A new study has uncovered “clear inequalities” in an individual’s likelihood of receiving an autism diagnosis.
The study, which was published in The Lancet Child and Adolescent Health, found that some areas of the UK had much higher autism diagnoses rates than others, suggesting where you live may have an affect on the likelihood of receiving a diagnosis.
Other factors, such as socioeconomic status, race and ethnicity also appear to play a role.
The researchers from the University of Cambridge, the London School of Economics and Political Science and Newcastle University analysed data collected from individuals aged 1-18 years old in state-funded schools in England.
Of the 32 million pupils studied, more than 102,000 new autism diagnoses were identified between 2014 and 2017.
After adjusting for age and sex, the researchers found that one in 234 children were given a new autism diagnosis during that four-year period.
A number of ‘hotspots’ were identified, such as the NHS Rotherham catchment area where 45.5% of hospital has higher-than-average new autism diagnoses, NHS Heywood (38.8% higher than average) and NHS Liverpool (36.9% higher than average).
Individuals from a minority ethnic background experiencing economic hardship may be more likely to receive an autism diagnosis
The autism diagnoses rates also appeared to vary by ethnicity and deprivation. For example, the likelihood of receiving an autism diagnosis more than tripled among girls and increased five-fold among boys depending on their ethnicity and social and financial situation, compared to their white peers without financial disadvantages who speak English as their first language.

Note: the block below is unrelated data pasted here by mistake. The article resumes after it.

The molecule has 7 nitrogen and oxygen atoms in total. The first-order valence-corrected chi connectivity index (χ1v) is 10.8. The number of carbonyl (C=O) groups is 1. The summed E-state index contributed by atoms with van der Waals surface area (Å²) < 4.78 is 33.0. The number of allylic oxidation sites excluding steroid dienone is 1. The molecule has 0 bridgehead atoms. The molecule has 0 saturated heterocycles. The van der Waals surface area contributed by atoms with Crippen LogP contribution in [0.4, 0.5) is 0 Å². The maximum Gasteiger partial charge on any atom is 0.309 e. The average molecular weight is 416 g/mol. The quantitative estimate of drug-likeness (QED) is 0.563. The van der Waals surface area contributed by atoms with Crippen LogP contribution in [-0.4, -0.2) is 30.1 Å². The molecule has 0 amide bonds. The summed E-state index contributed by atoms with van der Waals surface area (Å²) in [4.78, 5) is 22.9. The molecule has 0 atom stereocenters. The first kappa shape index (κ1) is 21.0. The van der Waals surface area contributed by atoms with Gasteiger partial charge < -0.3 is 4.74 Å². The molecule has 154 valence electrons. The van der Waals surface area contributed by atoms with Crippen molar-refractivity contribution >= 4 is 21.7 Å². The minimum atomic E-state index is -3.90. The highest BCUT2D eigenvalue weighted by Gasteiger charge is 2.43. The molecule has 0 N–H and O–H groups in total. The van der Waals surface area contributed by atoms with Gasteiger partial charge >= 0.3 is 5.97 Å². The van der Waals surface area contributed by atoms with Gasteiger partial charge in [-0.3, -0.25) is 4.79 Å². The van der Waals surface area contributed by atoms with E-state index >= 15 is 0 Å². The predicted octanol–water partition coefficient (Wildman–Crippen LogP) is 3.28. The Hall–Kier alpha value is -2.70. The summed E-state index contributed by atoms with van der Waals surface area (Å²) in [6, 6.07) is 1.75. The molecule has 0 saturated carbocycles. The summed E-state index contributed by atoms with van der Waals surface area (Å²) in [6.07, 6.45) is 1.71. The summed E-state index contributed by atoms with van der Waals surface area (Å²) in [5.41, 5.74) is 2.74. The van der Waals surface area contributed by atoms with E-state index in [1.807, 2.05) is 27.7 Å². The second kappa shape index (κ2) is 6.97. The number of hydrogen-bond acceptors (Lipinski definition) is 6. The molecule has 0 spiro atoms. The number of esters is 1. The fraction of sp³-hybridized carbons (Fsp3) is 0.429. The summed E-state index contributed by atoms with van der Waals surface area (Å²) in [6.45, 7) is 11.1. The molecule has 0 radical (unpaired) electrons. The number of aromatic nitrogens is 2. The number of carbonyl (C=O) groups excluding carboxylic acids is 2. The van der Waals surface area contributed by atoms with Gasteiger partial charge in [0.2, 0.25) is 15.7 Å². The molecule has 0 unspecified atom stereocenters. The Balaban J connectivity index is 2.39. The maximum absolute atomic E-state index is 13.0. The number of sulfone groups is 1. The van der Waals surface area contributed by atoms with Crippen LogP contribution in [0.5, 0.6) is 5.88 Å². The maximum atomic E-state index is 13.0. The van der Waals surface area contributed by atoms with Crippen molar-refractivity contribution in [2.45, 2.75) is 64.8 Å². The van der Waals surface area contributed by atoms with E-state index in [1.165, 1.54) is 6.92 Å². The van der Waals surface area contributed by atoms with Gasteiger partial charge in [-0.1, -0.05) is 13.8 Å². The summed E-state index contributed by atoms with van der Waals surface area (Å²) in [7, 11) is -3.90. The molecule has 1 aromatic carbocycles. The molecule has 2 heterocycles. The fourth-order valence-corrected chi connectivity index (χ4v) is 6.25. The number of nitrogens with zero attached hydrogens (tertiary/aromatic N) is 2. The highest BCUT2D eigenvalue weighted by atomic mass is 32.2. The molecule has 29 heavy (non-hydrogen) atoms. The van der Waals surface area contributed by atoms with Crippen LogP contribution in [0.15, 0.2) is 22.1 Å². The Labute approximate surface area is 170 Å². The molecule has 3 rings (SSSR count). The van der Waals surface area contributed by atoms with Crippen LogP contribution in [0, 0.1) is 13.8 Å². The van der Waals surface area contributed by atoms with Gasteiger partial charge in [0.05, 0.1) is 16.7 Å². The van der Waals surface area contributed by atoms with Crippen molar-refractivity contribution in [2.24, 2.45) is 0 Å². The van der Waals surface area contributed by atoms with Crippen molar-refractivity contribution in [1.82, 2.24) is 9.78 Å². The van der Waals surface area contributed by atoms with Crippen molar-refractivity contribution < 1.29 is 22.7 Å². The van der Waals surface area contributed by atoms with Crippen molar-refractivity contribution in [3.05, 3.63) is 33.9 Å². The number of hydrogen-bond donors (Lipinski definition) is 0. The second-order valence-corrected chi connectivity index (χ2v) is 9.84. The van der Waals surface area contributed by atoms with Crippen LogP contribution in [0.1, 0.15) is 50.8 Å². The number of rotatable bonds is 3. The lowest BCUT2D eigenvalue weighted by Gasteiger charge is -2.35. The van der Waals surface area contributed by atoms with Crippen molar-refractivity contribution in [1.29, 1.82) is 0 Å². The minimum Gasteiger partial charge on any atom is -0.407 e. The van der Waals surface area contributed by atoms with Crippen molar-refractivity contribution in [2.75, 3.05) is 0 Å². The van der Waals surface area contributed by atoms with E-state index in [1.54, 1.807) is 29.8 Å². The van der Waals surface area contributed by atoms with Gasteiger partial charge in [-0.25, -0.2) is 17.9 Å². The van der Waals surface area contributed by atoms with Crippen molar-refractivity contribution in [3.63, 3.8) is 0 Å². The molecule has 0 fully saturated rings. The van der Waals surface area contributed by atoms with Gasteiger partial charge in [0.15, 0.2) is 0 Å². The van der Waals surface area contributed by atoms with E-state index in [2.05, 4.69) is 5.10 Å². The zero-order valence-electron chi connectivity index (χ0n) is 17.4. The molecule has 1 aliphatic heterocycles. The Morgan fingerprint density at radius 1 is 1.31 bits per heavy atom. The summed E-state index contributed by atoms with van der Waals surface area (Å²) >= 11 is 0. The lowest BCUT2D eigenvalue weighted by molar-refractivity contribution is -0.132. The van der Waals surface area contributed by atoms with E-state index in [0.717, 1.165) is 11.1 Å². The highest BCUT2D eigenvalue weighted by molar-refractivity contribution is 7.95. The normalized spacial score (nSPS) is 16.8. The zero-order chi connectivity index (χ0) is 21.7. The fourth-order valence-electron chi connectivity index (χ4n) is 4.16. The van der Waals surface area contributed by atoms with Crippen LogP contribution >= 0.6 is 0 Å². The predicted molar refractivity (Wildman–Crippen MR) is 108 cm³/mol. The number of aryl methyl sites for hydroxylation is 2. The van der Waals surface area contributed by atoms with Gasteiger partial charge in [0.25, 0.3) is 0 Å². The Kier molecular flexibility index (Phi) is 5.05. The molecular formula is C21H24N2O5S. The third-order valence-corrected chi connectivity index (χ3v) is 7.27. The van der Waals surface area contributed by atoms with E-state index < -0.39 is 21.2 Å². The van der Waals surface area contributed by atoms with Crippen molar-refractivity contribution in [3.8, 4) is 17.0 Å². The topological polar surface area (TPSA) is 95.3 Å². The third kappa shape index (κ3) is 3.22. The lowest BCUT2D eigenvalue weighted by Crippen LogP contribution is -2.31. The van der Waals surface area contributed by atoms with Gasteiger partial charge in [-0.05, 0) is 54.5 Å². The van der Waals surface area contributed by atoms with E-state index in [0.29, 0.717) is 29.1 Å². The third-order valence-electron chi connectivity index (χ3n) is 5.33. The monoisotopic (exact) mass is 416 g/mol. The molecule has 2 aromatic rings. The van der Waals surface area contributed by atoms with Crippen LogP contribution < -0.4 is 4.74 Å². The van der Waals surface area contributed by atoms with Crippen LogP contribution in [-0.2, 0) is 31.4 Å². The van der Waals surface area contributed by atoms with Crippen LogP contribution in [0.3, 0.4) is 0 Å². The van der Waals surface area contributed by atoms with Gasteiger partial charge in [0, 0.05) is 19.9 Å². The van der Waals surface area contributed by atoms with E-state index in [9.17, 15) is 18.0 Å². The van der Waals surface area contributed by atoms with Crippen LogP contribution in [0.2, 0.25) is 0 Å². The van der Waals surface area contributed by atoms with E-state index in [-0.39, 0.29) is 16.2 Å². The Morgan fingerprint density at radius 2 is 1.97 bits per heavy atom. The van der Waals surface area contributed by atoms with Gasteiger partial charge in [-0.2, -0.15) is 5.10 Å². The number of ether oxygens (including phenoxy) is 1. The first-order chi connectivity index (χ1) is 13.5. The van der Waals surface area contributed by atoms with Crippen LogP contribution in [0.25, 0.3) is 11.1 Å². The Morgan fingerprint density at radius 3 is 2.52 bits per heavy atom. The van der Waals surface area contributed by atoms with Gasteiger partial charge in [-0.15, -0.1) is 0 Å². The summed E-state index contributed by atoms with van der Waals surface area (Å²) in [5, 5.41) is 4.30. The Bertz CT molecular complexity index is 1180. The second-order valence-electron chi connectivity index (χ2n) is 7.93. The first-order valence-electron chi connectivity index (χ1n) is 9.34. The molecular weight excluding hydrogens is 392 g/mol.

Dr Robin van Kessel, co-lead researcher from the Department of Health Policy at the London School of Economics and Political Science said: “These new findings show how social determinants interact and can combine to significantly increase the likelihood of an autism diagnosis. As a result, individuals from a minority ethnic background experiencing economic hardship may be significantly more likely to receive an autism diagnosis than their peers.”
Lead researcher lDr Andres Roman-Urrestarazu from the Department of Psychiatry and Cambridge Public Health at the University of Cambridge says more work now needs to be done to discover how these social determinants could affect a diagnosis.
She said: “Autism diagnoses are more common among Black students and other minority ethnic groups. Why this is the case is not clear and so we need to explore the role played by social factors such as ethnicity and area deprivation as well as the nature of local services.”